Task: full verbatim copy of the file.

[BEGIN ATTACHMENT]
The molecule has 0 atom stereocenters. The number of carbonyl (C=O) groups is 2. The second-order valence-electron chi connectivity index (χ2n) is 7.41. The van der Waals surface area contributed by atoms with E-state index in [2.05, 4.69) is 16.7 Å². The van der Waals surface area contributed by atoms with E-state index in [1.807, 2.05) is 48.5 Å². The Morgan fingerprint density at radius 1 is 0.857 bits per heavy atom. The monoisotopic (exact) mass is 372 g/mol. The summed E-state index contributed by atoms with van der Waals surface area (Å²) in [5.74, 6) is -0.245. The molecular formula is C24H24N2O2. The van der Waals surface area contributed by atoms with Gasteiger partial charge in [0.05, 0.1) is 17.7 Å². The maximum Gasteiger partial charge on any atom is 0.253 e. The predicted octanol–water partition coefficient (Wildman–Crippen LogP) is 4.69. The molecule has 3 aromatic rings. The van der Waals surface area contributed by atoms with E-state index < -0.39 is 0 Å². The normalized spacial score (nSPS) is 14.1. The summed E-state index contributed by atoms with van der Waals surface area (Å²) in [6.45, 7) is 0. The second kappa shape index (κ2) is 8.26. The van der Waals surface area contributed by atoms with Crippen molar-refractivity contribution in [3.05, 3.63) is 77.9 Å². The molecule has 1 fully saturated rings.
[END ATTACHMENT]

The molecule has 0 atom stereocenters. The number of carbonyl (C=O) groups is 2. The second-order valence-electron chi connectivity index (χ2n) is 7.41. The van der Waals surface area contributed by atoms with E-state index in [2.05, 4.69) is 16.7 Å². The van der Waals surface area contributed by atoms with E-state index in [1.807, 2.05) is 48.5 Å². The Morgan fingerprint density at radius 1 is 0.857 bits per heavy atom. The monoisotopic (exact) mass is 372 g/mol. The summed E-state index contributed by atoms with van der Waals surface area (Å²) in [5.74, 6) is -0.245. The molecular formula is C24H24N2O2. The van der Waals surface area contributed by atoms with Gasteiger partial charge in [0.05, 0.1) is 17.7 Å². The maximum Gasteiger partial charge on any atom is 0.253 e. The predicted octanol–water partition coefficient (Wildman–Crippen LogP) is 4.69. The molecule has 3 aromatic rings. The van der Waals surface area contributed by atoms with E-state index < -0.39 is 0 Å². The normalized spacial score (nSPS) is 14.1. The summed E-state index contributed by atoms with van der Waals surface area (Å²) in [6.45, 7) is 0. The second kappa shape index (κ2) is 8.26. The van der Waals surface area contributed by atoms with Crippen molar-refractivity contribution in [3.05, 3.63) is 77.9 Å². The molecule has 1 fully saturated rings.